With quantum systems, which consist of several particles, magnetic or electric fields can be measured more precisely. A young physicist at the University of Basel has now proposed a new method for such measurements that is based on a certain type of correlation between quantum particles.
In quantum informatics, the fictitious agents Alice and Bob are often used to make complex communication tasks clear. For example, Alice can use entangled quantum particles such as photons to transmit a – unknown to herself – quantum state to Bob, that is to “teleport” it, which is not possible with traditional communication.
So far, however, it has not been clear whether the Alice-Bob team can use similar quantum states for other things besides communication. A young physicist at the University of Basel has now shown how measurements can be made with certain types of quantum states with a higher precision than quantum mechanics normally allows. The results were published in the journal Nature Communications.
Quantum control at a distance
Together with researchers in Great Britain and France, Dr. Matteo Fadel from the Department of Physics at the University of Basel is thinking about how to approach highly precise measurement tasks using what is known as “quantum steering”.
Quantum control describes the fact that in certain quantum states of two particles a measurement on the first particle allows more accurate predictions to be made about possible measurement results on the second particle than quantum mechanics would allow for a single measurement on the second particle. This is just as if the measurement on the first particle had “controlled” the state of the second.
This phenomenon is also known as the EPR Paradox, named after Albert Einstein, Boris Podolsky, and Nathan Rosen, who first described it in 1935. What is remarkable about this control is that it also works when the particles are far away from each other, since they are entangled quantum mechanically and sense each other at a distance. This also allows Alice to send her quantum state to Bob through quantum teleportation.
“For quantum control, the particles have to be entangled with one another in a very specific way,” explains Fadel. “We now wanted to understand whether this could also be used to make better measurements”. The measurement procedure that he proposes is for Alice to take a measurement on her particle and send the result to Bob.
Thanks to the quantum control between the particles, he can then adjust his measuring apparatus so that the measurement error on his particle is smaller than it would have been without Alice’s information. In this way, Bob can, for example, measure magnetic or electric fields that act on his particle with high precision.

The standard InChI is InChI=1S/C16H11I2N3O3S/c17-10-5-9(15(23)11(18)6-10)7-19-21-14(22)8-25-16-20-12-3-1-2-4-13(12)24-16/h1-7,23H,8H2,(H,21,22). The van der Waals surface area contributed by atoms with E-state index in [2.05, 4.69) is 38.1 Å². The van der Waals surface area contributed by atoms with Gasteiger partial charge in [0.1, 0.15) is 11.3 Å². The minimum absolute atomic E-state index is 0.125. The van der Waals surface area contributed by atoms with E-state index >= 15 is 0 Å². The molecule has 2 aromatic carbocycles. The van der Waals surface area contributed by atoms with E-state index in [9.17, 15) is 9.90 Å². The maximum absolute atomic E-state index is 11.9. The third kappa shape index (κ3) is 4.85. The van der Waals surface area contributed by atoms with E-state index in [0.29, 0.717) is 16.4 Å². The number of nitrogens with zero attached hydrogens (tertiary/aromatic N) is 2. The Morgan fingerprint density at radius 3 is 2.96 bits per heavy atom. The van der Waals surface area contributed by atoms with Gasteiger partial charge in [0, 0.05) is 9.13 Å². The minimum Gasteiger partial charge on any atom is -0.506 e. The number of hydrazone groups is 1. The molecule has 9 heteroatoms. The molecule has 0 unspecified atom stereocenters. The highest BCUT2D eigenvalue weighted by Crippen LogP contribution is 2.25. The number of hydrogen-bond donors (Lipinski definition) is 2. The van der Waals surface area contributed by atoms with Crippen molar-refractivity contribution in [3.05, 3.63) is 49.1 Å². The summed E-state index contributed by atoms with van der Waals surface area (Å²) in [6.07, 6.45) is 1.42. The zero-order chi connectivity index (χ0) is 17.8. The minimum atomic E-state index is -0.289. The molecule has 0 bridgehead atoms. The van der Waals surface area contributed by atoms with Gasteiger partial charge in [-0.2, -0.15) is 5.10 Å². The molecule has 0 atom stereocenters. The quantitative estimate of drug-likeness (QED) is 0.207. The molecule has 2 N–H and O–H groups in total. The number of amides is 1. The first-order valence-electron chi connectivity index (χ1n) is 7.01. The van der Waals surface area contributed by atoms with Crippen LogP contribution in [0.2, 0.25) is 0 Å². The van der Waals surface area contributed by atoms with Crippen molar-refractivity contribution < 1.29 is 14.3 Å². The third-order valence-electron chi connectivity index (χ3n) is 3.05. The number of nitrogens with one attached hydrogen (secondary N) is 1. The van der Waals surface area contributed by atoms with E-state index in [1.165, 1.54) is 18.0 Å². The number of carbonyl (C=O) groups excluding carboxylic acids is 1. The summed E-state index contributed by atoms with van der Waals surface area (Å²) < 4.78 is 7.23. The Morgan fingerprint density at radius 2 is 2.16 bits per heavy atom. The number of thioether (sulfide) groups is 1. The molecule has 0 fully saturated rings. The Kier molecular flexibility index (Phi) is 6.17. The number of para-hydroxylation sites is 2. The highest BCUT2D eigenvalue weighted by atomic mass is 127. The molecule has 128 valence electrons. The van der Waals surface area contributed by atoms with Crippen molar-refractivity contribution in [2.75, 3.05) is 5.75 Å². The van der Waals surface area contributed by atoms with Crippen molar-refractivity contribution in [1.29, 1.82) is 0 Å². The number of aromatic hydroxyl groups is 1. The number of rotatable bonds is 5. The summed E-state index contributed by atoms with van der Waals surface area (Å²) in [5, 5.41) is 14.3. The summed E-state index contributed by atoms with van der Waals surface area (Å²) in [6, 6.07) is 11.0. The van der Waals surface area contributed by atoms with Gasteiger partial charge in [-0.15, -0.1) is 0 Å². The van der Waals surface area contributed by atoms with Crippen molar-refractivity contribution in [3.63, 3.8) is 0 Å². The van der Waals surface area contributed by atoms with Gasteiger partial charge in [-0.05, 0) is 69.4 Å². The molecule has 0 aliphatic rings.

Systematic investigation of measurements with quantum control
The work of Fadel and his colleagues now makes it possible to systematically investigate and demonstrate the usefulness of quantum control for metrological applications. “The idea for this arose from an experiment that we carried out in 2018 in Professor Philipp Treutlein’s laboratory at the University of Basel,” says Fadel
“At that time, we were able to measure the quantum control between two clouds of hundreds of cold atoms for the first time. Then we asked ourselves whether something could be done with it. ” With his work, Fadel has now created a mathematically solid foundation for the implementation of realistic measurement applications that use quantum control as a resource.
“In some simple cases there was already a connection between the EPR paradox and precision measurements,” says Prof. Philipp Treutlein, “but now we have a general theoretical framework within which we can also develop new strategies for quantum metrology.” Some researchers are already working on demonstrating Fadel’s ideas in experiments. In the future, this could lead to new quantum-amplified measuring devices.
Featured image: Two interconnected particles
Einstein-Podolski-Rosen correlations can be used for precision measurements. (Image: Jurik Peter, Shutterstock)
Benjamin Yadin, Matteo Fadel, and Manuel Gessner
Metrological complementarity reveals the Einstein-Podolsky-Rosen paradox
Nature Communications (2021), doi: 10.1038 / s41467-021-22353-3
Provided by University of Basel